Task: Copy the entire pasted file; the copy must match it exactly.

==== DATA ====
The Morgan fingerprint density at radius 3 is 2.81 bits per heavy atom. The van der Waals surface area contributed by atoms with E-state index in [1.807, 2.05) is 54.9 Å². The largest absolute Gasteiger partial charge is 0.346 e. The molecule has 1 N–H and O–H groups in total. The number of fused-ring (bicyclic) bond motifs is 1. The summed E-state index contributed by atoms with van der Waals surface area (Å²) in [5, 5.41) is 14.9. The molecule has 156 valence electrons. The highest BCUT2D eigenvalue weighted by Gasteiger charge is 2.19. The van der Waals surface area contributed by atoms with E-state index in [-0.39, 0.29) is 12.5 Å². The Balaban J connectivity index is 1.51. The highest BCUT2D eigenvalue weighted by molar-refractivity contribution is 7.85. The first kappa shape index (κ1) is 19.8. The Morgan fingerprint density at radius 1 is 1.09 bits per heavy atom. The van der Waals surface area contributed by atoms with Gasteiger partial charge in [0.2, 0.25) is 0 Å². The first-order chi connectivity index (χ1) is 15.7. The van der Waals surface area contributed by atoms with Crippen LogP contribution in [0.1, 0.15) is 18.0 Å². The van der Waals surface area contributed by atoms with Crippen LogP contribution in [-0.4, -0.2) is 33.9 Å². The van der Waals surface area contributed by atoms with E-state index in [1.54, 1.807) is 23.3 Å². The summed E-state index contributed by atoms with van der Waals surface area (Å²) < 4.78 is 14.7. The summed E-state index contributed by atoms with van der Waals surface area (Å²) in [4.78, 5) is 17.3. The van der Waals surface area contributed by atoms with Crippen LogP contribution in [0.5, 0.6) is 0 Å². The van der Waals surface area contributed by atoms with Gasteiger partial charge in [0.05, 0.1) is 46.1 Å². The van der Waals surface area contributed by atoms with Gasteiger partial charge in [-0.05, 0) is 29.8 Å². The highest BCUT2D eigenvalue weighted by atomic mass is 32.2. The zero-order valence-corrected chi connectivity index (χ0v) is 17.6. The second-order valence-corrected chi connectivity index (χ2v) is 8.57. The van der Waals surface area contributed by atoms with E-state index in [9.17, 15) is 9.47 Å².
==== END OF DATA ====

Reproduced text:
The Morgan fingerprint density at radius 3 is 2.81 bits per heavy atom. The van der Waals surface area contributed by atoms with E-state index in [1.807, 2.05) is 54.9 Å². The largest absolute Gasteiger partial charge is 0.346 e. The molecule has 1 N–H and O–H groups in total. The number of fused-ring (bicyclic) bond motifs is 1. The summed E-state index contributed by atoms with van der Waals surface area (Å²) in [5, 5.41) is 14.9. The molecule has 156 valence electrons. The highest BCUT2D eigenvalue weighted by Gasteiger charge is 2.19. The van der Waals surface area contributed by atoms with E-state index in [-0.39, 0.29) is 12.5 Å². The Balaban J connectivity index is 1.51. The highest BCUT2D eigenvalue weighted by molar-refractivity contribution is 7.85. The first kappa shape index (κ1) is 19.8. The Morgan fingerprint density at radius 1 is 1.09 bits per heavy atom. The van der Waals surface area contributed by atoms with Gasteiger partial charge in [0.2, 0.25) is 0 Å². The first-order chi connectivity index (χ1) is 15.7. The van der Waals surface area contributed by atoms with Crippen LogP contribution in [0.1, 0.15) is 18.0 Å². The van der Waals surface area contributed by atoms with Crippen LogP contribution in [-0.4, -0.2) is 33.9 Å². The van der Waals surface area contributed by atoms with E-state index in [1.54, 1.807) is 23.3 Å². The summed E-state index contributed by atoms with van der Waals surface area (Å²) < 4.78 is 14.7. The summed E-state index contributed by atoms with van der Waals surface area (Å²) in [4.78, 5) is 17.3. The van der Waals surface area contributed by atoms with Crippen LogP contribution in [0.5, 0.6) is 0 Å². The van der Waals surface area contributed by atoms with Gasteiger partial charge in [0.05, 0.1) is 46.1 Å². The van der Waals surface area contributed by atoms with Gasteiger partial charge in [-0.05, 0) is 29.8 Å². The highest BCUT2D eigenvalue weighted by atomic mass is 32.2. The zero-order valence-corrected chi connectivity index (χ0v) is 17.6. The second-order valence-corrected chi connectivity index (χ2v) is 8.57. The van der Waals surface area contributed by atoms with E-state index in [9.17, 15) is 9.47 Å².